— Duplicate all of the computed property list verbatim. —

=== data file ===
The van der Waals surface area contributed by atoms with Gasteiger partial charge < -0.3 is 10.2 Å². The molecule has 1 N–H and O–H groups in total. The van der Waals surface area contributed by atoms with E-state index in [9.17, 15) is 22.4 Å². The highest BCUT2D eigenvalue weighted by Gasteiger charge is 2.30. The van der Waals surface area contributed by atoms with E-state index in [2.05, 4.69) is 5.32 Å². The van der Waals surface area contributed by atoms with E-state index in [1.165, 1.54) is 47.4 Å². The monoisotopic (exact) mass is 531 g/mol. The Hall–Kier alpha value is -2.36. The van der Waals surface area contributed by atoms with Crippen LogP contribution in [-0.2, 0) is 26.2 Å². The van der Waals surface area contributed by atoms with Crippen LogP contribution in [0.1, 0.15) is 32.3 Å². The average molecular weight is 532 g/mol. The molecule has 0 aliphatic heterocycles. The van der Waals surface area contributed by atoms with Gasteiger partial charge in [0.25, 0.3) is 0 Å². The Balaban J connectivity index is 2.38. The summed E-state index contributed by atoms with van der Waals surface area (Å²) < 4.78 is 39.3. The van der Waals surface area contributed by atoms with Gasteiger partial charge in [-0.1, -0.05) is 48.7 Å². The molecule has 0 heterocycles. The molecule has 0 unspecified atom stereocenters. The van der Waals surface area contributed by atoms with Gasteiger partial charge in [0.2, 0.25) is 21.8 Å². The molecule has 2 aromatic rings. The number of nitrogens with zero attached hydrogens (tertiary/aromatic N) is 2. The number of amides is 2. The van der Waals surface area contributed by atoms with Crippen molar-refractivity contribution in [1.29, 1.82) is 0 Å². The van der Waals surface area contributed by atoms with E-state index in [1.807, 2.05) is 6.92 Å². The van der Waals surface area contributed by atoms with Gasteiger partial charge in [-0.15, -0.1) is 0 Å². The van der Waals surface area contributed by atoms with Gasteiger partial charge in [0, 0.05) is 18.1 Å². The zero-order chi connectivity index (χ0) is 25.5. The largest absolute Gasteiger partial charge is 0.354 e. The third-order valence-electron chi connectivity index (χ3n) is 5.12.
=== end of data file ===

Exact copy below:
The van der Waals surface area contributed by atoms with Gasteiger partial charge < -0.3 is 10.2 Å². The molecule has 1 N–H and O–H groups in total. The van der Waals surface area contributed by atoms with E-state index in [9.17, 15) is 22.4 Å². The highest BCUT2D eigenvalue weighted by Gasteiger charge is 2.30. The van der Waals surface area contributed by atoms with E-state index in [2.05, 4.69) is 5.32 Å². The van der Waals surface area contributed by atoms with E-state index in [1.165, 1.54) is 47.4 Å². The monoisotopic (exact) mass is 531 g/mol. The Hall–Kier alpha value is -2.36. The van der Waals surface area contributed by atoms with Crippen LogP contribution in [-0.2, 0) is 26.2 Å². The van der Waals surface area contributed by atoms with Crippen LogP contribution in [0.1, 0.15) is 32.3 Å². The average molecular weight is 532 g/mol. The molecule has 0 aliphatic heterocycles. The van der Waals surface area contributed by atoms with Gasteiger partial charge in [0.25, 0.3) is 0 Å². The Balaban J connectivity index is 2.38. The summed E-state index contributed by atoms with van der Waals surface area (Å²) < 4.78 is 39.3. The van der Waals surface area contributed by atoms with Gasteiger partial charge in [-0.1, -0.05) is 48.7 Å². The molecule has 0 heterocycles. The molecule has 0 unspecified atom stereocenters. The van der Waals surface area contributed by atoms with Gasteiger partial charge in [0.2, 0.25) is 21.8 Å². The molecule has 2 aromatic rings. The number of nitrogens with zero attached hydrogens (tertiary/aromatic N) is 2. The number of amides is 2. The van der Waals surface area contributed by atoms with Crippen molar-refractivity contribution in [1.29, 1.82) is 0 Å². The van der Waals surface area contributed by atoms with E-state index in [1.807, 2.05) is 6.92 Å². The van der Waals surface area contributed by atoms with Gasteiger partial charge in [-0.15, -0.1) is 0 Å². The van der Waals surface area contributed by atoms with Gasteiger partial charge in [0, 0.05) is 18.1 Å². The zero-order chi connectivity index (χ0) is 25.5. The largest absolute Gasteiger partial charge is 0.354 e. The third-order valence-electron chi connectivity index (χ3n) is 5.12.